options disk — A disk provided with MCA devices that contains an ADF for that device.
OSD — Operating System Direct. A support service provide by SCO.
owner — 1. The user who created a file or directory. 2. The user that started a process.
package — A collection of related programs that perform a common function. Packages are parts of products.
packet — A unit of data being sent across a serial line or network.
page — A 4KB block of memory. The primary unit of memory.
page directory — A structure in memory that the kernel uses to access page tables.
page fault — A hardware event that occurs when a process tries to access a virtual address that is not in physical memory.
page table — A structure in memory that the kernel uses to access pages.
panic — The process the kernel goes through when an unexpected event occurs that it cannot deal with.
parallel — The process by which data is sent bytes at a time. Compare this to serial.
parent directory — The directory which contains the directory you are refering to. For example. if you refer to the /etc/default directory, then the parent directory is /etc. If your current directory is /usr/jimmo, then the parent directory is /usr.
parent process — The process that executed a fork() system call to create a new, child process.
parity — An error detection mechanisms in which the number of bits is counted and an extra bit is added to make the total number of bits set even for even parity or odd for odd paritiy.
parity bit — The extra bit used for parity.
partition — A section of a hard disk, which can be the entire hard disk. The starting location and size of each partition is stored in a partition table.
password — A string of characters that you use to confirm your identity when you log in. An encrypted version of this is stored in the TCB and /etc/shadow, which then compared to your input when attempting to login.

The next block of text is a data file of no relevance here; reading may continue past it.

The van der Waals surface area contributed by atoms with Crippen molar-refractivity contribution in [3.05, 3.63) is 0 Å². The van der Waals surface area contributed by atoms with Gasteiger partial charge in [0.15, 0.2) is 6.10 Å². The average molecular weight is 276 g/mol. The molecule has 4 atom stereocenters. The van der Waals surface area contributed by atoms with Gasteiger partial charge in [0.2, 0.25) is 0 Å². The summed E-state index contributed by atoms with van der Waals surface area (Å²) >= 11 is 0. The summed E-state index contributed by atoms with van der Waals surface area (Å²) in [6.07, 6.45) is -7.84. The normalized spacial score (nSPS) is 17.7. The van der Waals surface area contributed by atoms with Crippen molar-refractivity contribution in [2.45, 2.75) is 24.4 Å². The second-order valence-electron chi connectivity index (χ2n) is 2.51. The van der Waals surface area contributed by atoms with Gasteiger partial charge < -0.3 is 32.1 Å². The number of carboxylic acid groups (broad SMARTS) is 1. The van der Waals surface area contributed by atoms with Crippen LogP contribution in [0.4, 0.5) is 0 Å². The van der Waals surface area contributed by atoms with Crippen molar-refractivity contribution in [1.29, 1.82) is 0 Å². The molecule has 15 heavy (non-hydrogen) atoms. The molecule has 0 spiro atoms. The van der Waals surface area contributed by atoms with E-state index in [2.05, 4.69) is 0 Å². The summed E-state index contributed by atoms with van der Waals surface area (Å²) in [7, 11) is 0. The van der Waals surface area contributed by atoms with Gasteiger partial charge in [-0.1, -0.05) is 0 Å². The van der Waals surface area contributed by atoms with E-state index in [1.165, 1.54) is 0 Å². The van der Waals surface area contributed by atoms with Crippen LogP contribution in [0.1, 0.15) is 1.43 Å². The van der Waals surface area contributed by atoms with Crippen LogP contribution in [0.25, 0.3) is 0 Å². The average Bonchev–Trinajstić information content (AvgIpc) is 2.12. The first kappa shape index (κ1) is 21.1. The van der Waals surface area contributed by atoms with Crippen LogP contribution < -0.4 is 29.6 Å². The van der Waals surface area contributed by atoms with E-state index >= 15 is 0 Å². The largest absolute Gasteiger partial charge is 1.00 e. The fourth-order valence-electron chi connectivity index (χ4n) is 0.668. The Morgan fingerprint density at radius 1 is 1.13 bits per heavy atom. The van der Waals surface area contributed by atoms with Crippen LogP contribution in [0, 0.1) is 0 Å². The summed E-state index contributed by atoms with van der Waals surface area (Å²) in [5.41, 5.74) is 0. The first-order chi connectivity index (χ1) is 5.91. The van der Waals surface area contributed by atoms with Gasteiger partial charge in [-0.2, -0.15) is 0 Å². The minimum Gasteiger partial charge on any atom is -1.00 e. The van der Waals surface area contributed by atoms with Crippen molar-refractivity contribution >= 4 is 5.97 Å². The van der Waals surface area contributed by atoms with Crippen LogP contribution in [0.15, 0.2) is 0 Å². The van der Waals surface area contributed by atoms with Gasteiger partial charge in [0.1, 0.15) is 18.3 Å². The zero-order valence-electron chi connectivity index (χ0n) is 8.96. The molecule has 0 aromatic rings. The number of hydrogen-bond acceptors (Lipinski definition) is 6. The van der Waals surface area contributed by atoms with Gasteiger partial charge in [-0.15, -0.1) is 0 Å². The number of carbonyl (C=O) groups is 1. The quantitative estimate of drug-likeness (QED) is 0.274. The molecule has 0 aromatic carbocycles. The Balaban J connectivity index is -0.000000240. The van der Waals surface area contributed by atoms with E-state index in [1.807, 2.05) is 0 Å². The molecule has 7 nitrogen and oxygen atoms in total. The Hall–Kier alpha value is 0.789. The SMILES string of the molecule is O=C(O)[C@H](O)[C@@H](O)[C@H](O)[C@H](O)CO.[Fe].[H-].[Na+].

path — 1. The set of directories that are needed to reach a specific file. Also referred to as the pathname.
2. The list of directories through which the shell searches to find the commands you type.
PCI — 1) Peripheral Component Interconnect. One of the newer bus types. 2) PC-Interface. Product provided by SCO that allows PCs access to an SCO system.
PCL — Printer Control Langauge.
peer — Another computer at the same "level" as yours. You can provide services to them and they to you. Computers in this situation use a peer-to-peer model. Compare this to a client-server model.
permissions — The settings associated with each file or directory that determine who can access the file and directory and what types of access are permitted. Also called properties or attributes.
physical memory — RAM.
PIC — Programmable Interrupt Controller. Chip on the motherboard that manages hardware interrupts.
PID — Process ID. Unique identifier for a process. This is simply the process' slot number in the process table.
pipe — A way of joining commands on the command line where the the output of the first command provides the input for the next. The term also refers to the symbol used to create the pipe: |.
PMWM — Panning Motif Window Manager.
polling — The process by which a device driver queries a devices for a response rather than waiting for the device to generate an interrupt.
POST — Power-On Self-Test. Self-test that the computer goes through when you first turn it on.
PPID — Parent Process ID.
PPP — Point-to-Point Protocol. Networking protocol used across serial lines.